July 29, 2013
Baseball is popular game that is played in nine innings, they have a beginning where they get warmed up, a middle where they score and celebrate, and an end which is slowing down until the end of the game is called. In the play Fences by August Wilson baseball is a major theme. The play is written in nine acts just like a baseball game, it also has high points like getting home runs, and it also has downs like every baseball game has. The main character Troy Maxson was a hitter for the Negro leagues, he was an outstanding player. Troy’s life is somewhat like playing a game of baseball, he started out young which would be his beginning, he then played in the major ‘negro’ league which is his middle and climax, and his end of the game is where the story takes place and the game is called at the end of his life. The story starts off with Troy and his friend Bono coming home from work, they have a tradition for payday, have drinks. In this first act we learn how Troy was a major baseball player in the Negro Leagues when he was younger and before the war when the colored and whites were segregated. His wife Rose tells him about their son Cory being recruited by a football team when Troy starts getting irritated because to him sports never got him anywhere in life. “I told that boy about that football stuff. The white man ain’t gonna let him get nowhere with that football. I told him when he first come to me with it. Now you come telling me he done went and got more tied up in it. He ought to go and get recruited in how to fix cars or something where he can make a living” (1.1.65-68). He thinks that because going big in baseball did not work out for him that it is pointless for his son to try even if it is just for fun. Rose told him that times have changed and life is different now but he does not want to listen, he is set in his own ways of thinking. He takes his responsibilities of taking care of his family seriously and he thinks that certain things are not possible for his boy; he wants Cory to get a job and keep it because of what happened to him when he was younger. “Troy is so angry over his own lost opportunities that, by 1957, he cannot take pleasure in the fact that black men are finally able to play major league ball. Integration means nothing to him because it came too late to benefit his life. (Metzger)” He does not seem to want to understand that this could be a good thing for Cory and he might do well, he is to consumed with the fact that it did not go well for him. Further on in the story we realize that Troy has had an affair with a woman named Alberta. He seems to have wanted to escape and have break from responsibilities. Somewhat like his days baseball. He ends up with Alberta getting pregnant and goes on to admit the scenario to his wife Rose. She gets upset but she does not leave him, she just separates herself from the marriage but continues her responsibilities. Rose decides to take her time to the church to have something of her own. However, Alberta ends up dying during child birth, and Rose accepts the responsibilities when Troy comes home with the baby. “A motherless child has got a hard time. From right now… this child got a mother. But you a womanless man” (2.3.). She knows she has her responsibilities as a mother and wife even though she does not necessarily feel like a wife anymore. “While Troy might see another woman as a way to escape into the past, there is less opportunity for Rose to escape the pressures and responsibilities of life” (Metzger). In the final innings we come to realize that Troy has many issues about doing things his own way. So much so that he lost his wife emotionally, his son Cory left, and his brother Gabe is in a mental institution. He ends up losing everyone except for his daughter with Alberta. He eventually passes away and everyone gathers to remember his hits and strikes. They do remember he was a good man; he just had some problems on the inside. When they all gather the morning of the funeral Cory gets to meet Raynell, Troys’ daughter from Alberta, and she is seven years old. Time has passed but everyone seems to remember him the same way including Raynell. She knows the same song that Troy used to sing to Cory when he was young. In conclusion Fences is a different kind of story, but it shows not only how things were different in that time period but also how people are different. The thoughts, actions, and pasts are all different. This story had a lot to do with baseball, not only the game but the idea of the American dream. Nine innings in a game, nine acts in this play. It all leads to the story being put together and how we each understand it.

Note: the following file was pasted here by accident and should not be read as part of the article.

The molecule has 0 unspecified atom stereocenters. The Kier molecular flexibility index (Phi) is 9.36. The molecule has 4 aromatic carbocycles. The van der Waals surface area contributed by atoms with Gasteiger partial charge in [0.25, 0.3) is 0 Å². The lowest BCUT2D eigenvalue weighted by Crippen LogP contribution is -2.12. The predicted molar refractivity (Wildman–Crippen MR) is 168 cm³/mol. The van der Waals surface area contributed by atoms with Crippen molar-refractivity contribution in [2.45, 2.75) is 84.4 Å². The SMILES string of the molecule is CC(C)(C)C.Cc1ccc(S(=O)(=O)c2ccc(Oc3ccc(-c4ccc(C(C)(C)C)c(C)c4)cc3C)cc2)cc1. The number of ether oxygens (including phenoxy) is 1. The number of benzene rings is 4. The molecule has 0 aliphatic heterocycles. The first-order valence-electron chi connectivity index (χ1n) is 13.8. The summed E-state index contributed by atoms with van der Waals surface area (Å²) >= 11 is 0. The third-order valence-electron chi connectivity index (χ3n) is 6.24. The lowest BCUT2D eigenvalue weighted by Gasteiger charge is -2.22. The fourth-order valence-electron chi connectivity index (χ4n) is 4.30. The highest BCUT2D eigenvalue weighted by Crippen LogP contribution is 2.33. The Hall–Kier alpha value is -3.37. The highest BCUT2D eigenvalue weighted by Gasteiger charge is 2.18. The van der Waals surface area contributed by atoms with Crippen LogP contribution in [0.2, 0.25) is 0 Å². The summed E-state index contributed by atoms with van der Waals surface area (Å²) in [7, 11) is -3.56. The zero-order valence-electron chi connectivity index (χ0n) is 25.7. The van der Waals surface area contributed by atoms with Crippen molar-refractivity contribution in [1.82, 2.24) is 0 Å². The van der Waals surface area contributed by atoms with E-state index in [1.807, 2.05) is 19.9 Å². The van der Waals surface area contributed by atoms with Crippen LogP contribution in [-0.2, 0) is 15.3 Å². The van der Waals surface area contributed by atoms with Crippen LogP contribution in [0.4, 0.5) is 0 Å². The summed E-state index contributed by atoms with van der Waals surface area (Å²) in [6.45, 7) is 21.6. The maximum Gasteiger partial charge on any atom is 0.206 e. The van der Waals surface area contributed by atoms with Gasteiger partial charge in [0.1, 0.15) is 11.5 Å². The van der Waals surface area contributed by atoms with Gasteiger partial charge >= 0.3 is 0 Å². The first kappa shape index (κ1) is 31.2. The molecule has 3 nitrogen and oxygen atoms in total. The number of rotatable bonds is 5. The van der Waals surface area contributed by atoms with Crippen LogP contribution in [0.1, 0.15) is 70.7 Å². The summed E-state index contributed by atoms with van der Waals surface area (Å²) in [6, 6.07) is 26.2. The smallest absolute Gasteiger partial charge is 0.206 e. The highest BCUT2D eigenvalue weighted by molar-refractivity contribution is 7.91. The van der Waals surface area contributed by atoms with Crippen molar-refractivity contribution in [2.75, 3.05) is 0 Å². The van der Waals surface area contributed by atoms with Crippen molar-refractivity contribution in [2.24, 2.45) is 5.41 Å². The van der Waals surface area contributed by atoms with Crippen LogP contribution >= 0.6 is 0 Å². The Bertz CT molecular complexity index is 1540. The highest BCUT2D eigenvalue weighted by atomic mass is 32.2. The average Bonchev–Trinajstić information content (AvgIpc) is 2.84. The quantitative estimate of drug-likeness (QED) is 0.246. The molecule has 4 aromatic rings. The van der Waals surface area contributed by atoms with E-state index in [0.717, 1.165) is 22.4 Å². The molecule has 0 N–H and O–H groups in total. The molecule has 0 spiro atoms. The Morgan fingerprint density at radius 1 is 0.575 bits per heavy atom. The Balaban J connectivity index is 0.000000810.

Metzger, Sheri. "An essay on Fences." Drama for Students. Detroit: Gale. Literature Resource Center. Web. 24 July 2013.